The Hilltop Prisoners Pond Forest Regeneration Project has made significant progress towards its first phase objectives. A dedicated group of volunteers has cleared approximately one acre of invasive plant species, primarily bush honeysuckle. (Read the full proposal below.) These woody-stemmed large shrubs/small trees were so thick one could not walk more than a few feet. Now, most of the aforementioned area is clear. Removal of the honeysuckle has revealed to poor health of many of the ash trees on site. These trees are diseased and have been ravaged by the emerald ash borer, an invasive beetle. These diseased trees will, unfortunately, need to come down.
Volunteers are working to fell these trees which will then need to be cut up into movable sections in order to make way for prepping of tree plantings sites this fall. If you are willing to help with moving cut brush, logs or if you have experience with a chainsaw – please contact Dave Freschi. We look forward to continuing to progress this exciting project. Thanks for your support.
Restoring the Forest Canopy around Prisoner’s Pond
The Hilltop Conservancy is kicking off a project to restore the forest canopy around Prisoner’s Pond, located at the southern end of the Hilltop Reservation.
The pond is an attractive landscape feature which recently has been incorporated into the re-routed Lenape Trail. It is also the Hilltop’s only year-round water source, and supports small fish, turtles, frogs and waterfowl such as mallards and great blue heron.
However, the adjacent forest is in very bad shape – after the hillside was cleared decades ago, invasive species moved in (in particular bush honeysuckle) and have since prevented the forest from regenerating (see illustrative photos on page 2). The infestation is so dense that it smothers any new tree seedlings that might germinate at ground level. Only a few white ash trees have managed to reach above the bush honeysuckle layer, and unfortunately, due to emerald ash borer and ash yellows disease, this species is dying out. Soon there will be no native canopy trees, and the forest around the pond will have no chance of natural recovery.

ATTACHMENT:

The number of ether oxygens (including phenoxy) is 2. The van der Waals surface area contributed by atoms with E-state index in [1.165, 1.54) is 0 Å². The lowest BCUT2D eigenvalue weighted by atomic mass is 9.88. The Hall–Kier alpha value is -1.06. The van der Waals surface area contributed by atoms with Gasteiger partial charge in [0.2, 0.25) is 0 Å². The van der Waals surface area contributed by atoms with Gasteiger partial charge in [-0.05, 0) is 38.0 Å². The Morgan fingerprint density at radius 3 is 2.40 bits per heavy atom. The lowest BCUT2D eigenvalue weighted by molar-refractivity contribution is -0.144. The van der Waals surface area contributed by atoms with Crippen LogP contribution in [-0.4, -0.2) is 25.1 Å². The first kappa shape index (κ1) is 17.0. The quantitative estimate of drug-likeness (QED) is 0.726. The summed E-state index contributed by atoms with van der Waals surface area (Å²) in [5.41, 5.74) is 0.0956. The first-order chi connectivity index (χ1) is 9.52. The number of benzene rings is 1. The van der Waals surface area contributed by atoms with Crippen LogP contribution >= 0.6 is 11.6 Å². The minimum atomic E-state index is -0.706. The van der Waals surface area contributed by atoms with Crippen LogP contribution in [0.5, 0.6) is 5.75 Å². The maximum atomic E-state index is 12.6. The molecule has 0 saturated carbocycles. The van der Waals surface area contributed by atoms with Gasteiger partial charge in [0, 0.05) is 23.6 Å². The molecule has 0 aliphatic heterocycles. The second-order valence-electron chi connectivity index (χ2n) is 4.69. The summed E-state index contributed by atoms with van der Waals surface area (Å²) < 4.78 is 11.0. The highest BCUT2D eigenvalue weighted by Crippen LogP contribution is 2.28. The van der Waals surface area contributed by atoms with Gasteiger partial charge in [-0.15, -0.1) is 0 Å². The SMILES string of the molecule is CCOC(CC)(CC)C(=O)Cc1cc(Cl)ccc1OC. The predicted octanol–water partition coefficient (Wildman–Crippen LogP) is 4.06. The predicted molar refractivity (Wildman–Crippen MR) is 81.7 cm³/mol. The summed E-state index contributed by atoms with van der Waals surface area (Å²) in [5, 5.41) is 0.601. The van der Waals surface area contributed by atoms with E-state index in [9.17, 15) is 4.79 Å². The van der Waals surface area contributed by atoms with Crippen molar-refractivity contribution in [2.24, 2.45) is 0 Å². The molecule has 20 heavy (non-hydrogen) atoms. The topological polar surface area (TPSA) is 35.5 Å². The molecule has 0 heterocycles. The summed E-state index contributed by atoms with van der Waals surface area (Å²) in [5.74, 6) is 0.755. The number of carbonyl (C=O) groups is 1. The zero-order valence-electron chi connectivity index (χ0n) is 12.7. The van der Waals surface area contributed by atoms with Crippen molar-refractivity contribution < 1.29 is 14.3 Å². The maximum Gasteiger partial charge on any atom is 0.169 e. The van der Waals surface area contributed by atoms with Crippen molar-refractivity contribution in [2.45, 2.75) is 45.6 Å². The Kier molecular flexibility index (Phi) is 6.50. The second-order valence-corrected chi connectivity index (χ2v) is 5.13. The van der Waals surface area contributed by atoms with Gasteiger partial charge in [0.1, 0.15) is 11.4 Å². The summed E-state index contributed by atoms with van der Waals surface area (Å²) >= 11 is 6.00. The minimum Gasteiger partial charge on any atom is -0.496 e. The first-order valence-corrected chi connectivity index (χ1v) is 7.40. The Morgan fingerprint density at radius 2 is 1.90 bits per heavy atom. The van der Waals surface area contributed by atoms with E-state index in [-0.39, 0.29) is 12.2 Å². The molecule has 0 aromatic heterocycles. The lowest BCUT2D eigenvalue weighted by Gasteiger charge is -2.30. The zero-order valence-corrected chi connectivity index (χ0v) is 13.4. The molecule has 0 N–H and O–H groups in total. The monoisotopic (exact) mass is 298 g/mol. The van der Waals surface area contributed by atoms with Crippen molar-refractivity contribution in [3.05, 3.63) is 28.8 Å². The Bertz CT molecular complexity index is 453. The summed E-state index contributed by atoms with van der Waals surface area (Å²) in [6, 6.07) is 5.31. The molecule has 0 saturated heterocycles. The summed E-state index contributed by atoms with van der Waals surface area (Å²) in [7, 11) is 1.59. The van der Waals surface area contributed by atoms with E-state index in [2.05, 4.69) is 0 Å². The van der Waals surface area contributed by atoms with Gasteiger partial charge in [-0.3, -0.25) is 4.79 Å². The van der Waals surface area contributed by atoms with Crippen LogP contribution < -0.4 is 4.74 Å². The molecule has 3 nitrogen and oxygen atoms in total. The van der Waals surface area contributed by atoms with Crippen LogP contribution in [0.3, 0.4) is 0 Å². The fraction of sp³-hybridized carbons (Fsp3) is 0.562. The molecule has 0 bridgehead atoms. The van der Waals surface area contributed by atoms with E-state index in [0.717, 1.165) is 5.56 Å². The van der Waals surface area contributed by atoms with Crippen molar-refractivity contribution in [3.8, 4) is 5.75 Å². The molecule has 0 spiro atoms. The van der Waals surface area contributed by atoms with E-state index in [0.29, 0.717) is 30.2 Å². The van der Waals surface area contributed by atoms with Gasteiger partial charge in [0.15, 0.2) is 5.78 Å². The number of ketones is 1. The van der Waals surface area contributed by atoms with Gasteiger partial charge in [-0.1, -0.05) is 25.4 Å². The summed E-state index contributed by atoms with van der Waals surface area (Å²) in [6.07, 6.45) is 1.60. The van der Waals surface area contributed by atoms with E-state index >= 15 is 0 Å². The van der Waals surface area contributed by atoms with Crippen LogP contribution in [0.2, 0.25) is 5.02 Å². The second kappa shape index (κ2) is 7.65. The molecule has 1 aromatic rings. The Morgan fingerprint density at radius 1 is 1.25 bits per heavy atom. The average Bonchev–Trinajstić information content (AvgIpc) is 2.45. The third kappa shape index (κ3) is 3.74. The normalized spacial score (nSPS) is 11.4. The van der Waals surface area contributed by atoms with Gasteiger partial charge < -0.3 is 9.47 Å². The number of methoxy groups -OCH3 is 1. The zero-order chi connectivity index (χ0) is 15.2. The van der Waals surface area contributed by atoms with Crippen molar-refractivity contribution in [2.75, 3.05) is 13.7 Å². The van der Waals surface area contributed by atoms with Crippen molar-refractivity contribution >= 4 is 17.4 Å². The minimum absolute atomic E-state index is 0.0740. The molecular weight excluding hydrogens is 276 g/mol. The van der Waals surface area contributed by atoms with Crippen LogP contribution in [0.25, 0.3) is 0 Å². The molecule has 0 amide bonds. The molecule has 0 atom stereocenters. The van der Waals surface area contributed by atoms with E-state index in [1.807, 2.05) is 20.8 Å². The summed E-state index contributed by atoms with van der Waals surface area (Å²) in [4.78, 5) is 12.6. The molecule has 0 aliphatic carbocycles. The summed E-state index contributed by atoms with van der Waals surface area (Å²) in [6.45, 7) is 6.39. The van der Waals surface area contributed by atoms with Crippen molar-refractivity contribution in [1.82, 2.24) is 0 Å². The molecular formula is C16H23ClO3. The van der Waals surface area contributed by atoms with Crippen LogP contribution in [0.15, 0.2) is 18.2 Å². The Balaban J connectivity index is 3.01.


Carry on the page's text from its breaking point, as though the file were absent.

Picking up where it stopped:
The good news is that there is a relatively easy and inexpensive way to “patch the roof” of the surrounding forest. If the bush honeysuckle is cleared and the site is planted with large native tree saplings, these species will be able to gain a foothold and gradually shade out any remaining invasives as they mature.
Clearing bush honeysuckle and dead / dying trees will require volunteers using chainsaws and brute force to drag the cut logs and brush into piles. Chipping the woody material is not required, but as much of it should be removed as possible. Verona Township’s Department of Public Works (DPW) will haul away the brush, logs and branches that volunteers are able to drag to the service road at the front / south edge of the site.
The Conservancy will work with volunteers to “paint” large honeysuckle stumps with herbicide immediately after cutting, and monitor the cleared area to address any invasives re-growth as needed. In late fall, the Conservancy will also engage a local contractor to dig tree pits (to prepare the cleared site for planting).
The following spring, the Conservancy will lead teams of volunteers to plant native tree saplings. Essex County has agreed to purchase the trees, per species mix defined by the Conservancy (as long as total costs per year do not exceed $5,000). We estimate we can reasonably tackle one acre per year over five years (see page 3 for proposed site overview, and page 4 for high-level implementation plan and estimated expenses).
This 5-year project will restore ecological balance to the forest around Prisoner’s Pond and greatly increase the area’s ability to support wildlife. It will also improve public access and the quality of park visitors’ experience by converting what is now an impenetrable thicket of invasives into a more open and attractive forest understory.
Prisoner’s Pond – Restoration Plan & Cost Estimates
Forest canopy on this ~4.5-acre site can be restored gradually over 5 years.
Partnering with Verona Township, Essex County and local volunteers will keep costs low.